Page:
These accumulated injuries and unprovoked aggressions upon national rights are not however without their beneficial effects; for they have at last awakened the great majority of the American people to a just sense of their true interests, and excited a laudable spirit of ambition throughout the Union to promote the establishment of domestic manufactures, and other internal improvements, which under the fostering care and guardianship of an enlightened government, will in the end render us in a great measure independent of the old world.

The people of Vermont, though almost wholly devoted to agricultural pursuits, have, during our late and present commercial embarrassments, felt a common interest with her sister states, and have long and anxiously waited in the hope, that the strict and impartial neutrality, maintained by the general government towards all nations, the just and reasonable offers of accommodation it has repeatedly made, would have before this brought the offending nations to a sense of justice, and created a disposition to restore to us the peaceable enjoyment of our national rights; but in this they have been disappointed, and with extreme concern behold the most friendly, just and pacific overtures treated with silent contempt by one nation, and by another met with what (if possible) is still worse, faithless, delusive propositions and arrangements, calculated solely to weaken the hands of government, and to defeat those wise precautionary measures, adopted to obtain a redress of wrongs.

Surely there is a point among nations as well as individuals, beyond which longer forbearance would become criminal, and honorable and manly resistance our indispensable duty: And we view the freedom of commerce upon the ocean, when pursued conformable to the established law of nations, the restoration of our impressed seamen, exemption and security against further impressment, among those rights which ought not to be surrendered but with our national existence.

While impressed with these weighty considerations, we can discover no just cause for despondency or alarm, and we are strengthened in this opinion from this pleasing reflection, that the path of our present political pilot is lighted by the most illustrious examples of virtue and patriotism, which have gone before him, and that the same principles which inspired the sages and heroes of the revolution will continue to guide the policy of our present administration; and if honorable adjustments cannot be made, however reluctant we may be to hazard our fortunes upon the warring elements; yet rather than relinquish any of our sacred rights, or should justice be longer unreasonably denied us, we confidently assure you, that we will rally round the standard of government, cheerfully obey the first call of our country, and unite with them in the last solemn appeal to nations, relying and trusting in that Almighty Being who directs and controls the destinies of the world, to guide us to a favorable issue.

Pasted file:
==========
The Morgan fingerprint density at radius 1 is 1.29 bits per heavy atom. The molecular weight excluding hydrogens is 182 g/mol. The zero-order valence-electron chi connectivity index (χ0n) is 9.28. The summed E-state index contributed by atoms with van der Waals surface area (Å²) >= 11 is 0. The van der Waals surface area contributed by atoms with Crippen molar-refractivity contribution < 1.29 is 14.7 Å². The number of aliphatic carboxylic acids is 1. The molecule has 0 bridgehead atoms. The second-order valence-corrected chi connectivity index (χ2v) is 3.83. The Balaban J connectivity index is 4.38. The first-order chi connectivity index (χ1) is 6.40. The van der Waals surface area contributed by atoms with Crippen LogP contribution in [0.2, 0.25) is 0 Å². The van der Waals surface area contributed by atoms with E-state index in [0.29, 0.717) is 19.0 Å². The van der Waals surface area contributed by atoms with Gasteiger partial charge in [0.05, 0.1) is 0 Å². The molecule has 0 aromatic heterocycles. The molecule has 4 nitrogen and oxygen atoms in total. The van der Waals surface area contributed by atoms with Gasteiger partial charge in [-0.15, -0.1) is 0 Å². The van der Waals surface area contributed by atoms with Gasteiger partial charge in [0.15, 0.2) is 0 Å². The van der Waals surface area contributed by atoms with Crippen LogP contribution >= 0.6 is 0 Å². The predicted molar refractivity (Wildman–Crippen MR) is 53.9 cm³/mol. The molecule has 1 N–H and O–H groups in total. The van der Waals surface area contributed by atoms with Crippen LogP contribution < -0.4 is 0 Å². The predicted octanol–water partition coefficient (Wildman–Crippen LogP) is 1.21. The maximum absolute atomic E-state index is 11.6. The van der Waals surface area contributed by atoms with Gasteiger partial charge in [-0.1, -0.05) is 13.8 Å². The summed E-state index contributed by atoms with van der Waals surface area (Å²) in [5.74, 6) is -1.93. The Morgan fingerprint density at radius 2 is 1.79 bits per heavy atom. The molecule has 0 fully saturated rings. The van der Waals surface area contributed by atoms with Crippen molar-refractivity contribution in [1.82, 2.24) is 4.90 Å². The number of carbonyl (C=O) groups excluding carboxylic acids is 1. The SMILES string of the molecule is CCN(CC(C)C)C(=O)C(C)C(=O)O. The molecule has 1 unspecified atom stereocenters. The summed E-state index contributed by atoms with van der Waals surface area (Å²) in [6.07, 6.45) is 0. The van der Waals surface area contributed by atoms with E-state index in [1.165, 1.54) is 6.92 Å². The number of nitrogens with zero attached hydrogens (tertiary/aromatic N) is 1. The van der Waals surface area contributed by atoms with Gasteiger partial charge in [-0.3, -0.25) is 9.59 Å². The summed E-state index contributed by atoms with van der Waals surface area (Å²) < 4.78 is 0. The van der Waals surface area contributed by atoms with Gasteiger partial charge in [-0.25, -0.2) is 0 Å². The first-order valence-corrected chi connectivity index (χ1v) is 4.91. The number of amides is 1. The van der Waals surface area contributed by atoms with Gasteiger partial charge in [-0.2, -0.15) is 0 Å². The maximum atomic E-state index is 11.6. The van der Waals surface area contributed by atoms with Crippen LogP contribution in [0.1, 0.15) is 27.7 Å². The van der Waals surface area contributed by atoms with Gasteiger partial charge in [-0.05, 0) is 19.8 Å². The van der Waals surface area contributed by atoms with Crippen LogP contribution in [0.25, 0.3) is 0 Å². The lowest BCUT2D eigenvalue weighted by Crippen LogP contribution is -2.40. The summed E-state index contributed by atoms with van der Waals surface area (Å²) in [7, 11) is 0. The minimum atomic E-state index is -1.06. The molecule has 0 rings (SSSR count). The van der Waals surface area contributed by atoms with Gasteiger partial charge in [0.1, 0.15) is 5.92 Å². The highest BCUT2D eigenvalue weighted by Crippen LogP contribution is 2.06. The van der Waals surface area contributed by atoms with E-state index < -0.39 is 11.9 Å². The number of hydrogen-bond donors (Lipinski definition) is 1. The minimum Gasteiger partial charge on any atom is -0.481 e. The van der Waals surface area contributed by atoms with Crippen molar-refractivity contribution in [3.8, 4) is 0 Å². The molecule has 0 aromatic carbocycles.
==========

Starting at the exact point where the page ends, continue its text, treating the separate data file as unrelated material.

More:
Printed copy (Journals of the General Assembly of the State of Vermont, at Their Session Begun … October, A.D. 1809 [Randolph, Vt., 1810; Shaw and Shoemaker description begins R. R. Shaw and R. H. Shoemaker, comps., American Bibliography: A Preliminary Checklist for 1801-1819 (22 vols. to date; New York, 1958-). description ends 21898], pp. 68–70); also printed in National Intelligencer, 8 Dec. 1809). Minor variations between the two copies have not been noted.

1On 19 Oct. 1809 James Fisk introduced a motion in the Vermont General Assembly for a committee to address resolutions to the president of the U.S., and a committee of three was appointed. The address was read to the assembly on 26 Oct. and approved on 31 Oct. by a vote of 118 to 71. There is, however, no evidence that the address was either considered or approved by the governor and council of Vermont before they adjourned on 8 Nov., and the Speaker of the House seems to have forwarded it to JM a week later. No covering letter has been found (Journals of the General Assembly of … Vermont, pp. 39–40, 70, 96; JM to the Vermont General Assembly, 26 Dec. 1809).

2In the proclamation referred to, George III ordered his “natural born subjects” serving in foreign vessels to return to their native country. The proclamation, which was based on the doctrine of indefeasible allegiance, by refusing to recognize the right of the U.S. to naturalize British subjects served to justify the practice of impressment (ASP description begins American State Papers: Documents, Legislative and Executive, of the Congress of the United States ... (38 vols.; Washington, 1832-61). description ends , Foreign Relations, 3:25–26).